ASK Mentor Deon Bradley, National Director of Sales & Marketing for Save Energy North Carolina (2010)

Tennessee

Biomedical research, like any other scientific discipline, is experiencing the effects of the economy, but fortunately most PhD programs in biomedical science partially if not completely support the students in their programs with tuition, a research stipend and health care. Over the last six years, Vanderbilt's incoming class into the Interdisciplinary Graduate Program (IGP) has continued to grow despite the increased difficulty on a global scale to acquire federal funding. Although challenging, receiving project specific funding as a predoctoral fellow is not uncommon, and our programs at Vanderbilt encourage students to apply to both federal institutions within the National Institutes of Health as well as the National Science Foundation or private foundations such as the American Heart Association. Earning a PhD is not the only path a student interested in science can take but I would encourage students to explore graduate education. Participation in summer research internships during undergrad provide the necessary experience for students applying to graduate programs. PhD holders in biomedical research aren't confined to the bench. Skills acquired during the graduate school process are applicable for a variety of career paths such as teaching in academia, law or higher-level positions within the pharmaceutical industry or government.

ASK Mentor Sarah Parker received a BS in Biological Sciences from DePaul and is currently a PhD student in Vanderbilt University located in Nashville, Tennessee. She works within the Immunology department in a lab focusing on cytokine gene regulation by conserved non-coding sequences within the DNA. (2011)

Texas

What I love about San Antonio: 1) No Chicago Winters! 2) No Commute — In Chicago I lived in Lincoln Park, but commuted to Oak Brook. Now my commute is under 10 minutes. It's amazing how much more free time I have each day. 3) Cost of living is at least 20% cheaper than Chicago.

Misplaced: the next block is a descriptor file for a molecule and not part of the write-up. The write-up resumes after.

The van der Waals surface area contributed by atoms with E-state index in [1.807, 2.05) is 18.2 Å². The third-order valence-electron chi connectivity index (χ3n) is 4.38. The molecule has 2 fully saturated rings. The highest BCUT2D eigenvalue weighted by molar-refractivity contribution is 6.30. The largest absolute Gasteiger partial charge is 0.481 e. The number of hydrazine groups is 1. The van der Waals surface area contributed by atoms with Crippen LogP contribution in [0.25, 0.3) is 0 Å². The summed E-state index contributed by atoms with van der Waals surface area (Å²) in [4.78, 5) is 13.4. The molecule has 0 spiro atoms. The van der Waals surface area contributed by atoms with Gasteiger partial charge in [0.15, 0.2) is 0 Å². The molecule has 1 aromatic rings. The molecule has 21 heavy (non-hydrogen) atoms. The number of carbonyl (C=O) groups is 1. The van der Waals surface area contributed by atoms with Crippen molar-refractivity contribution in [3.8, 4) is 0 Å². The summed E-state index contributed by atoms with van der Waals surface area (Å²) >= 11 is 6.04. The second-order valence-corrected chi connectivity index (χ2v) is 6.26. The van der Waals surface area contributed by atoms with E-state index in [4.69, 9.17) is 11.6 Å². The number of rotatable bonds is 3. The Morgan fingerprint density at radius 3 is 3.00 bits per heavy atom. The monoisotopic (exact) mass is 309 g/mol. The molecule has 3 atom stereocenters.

Some challenges living in San Antonio: 1) Texas Summers — We average about 95-105 degrees from June-September each year. 2) San Antonio has very little nightlife and cabs are hard to come by. If you're young and single, go to Austin instead. 3) Very few direct flights anywhere from San Antonio. If you travel a lot for work, you'll have to deal with a lot of connecting flights and layovers.

Lessons learned in relocating: Research your movers and check out their BBB page. Our movers showed up 3 weeks late and broke a lot of our stuff.

ASK Mentor Bob Berchtold, Sr. Financial Analyst (Corporate FP&A), Clear Channel Media & Entertainment (2013)

Austin has managed to stay above the fray both on the job and real estate fronts. Ask CEOs, entrepreneurs, educators and researchers why the Austin region has stayed hot through more than two decades of business trends and you'll hear one common theme — workforce. It's all about people, highly skilled, innovative and energetic talent supplied from the local university and likeminded individuals willing to relocate to the area. Austin's biggest employers include the State of Texas, the University of Texas, Dell, IBM and Freescale Semiconductor. Other companies in Austin include Apple Computer, Vignette, AMD, Intel, Motive Inc, Cirrus Logic, Samsung, National Instruments, United Devices and Sun Microsystems. In fact, I did a query of marketing and advertising positions listed online for the city of Austin and found 93 positions ranging from internships at IBM, entry-level and experienced positions in the area. There's also a fantastic site from the Austin chamber of commerce which provides great information if you're considering relocating to the Austin area; be sure to check it out.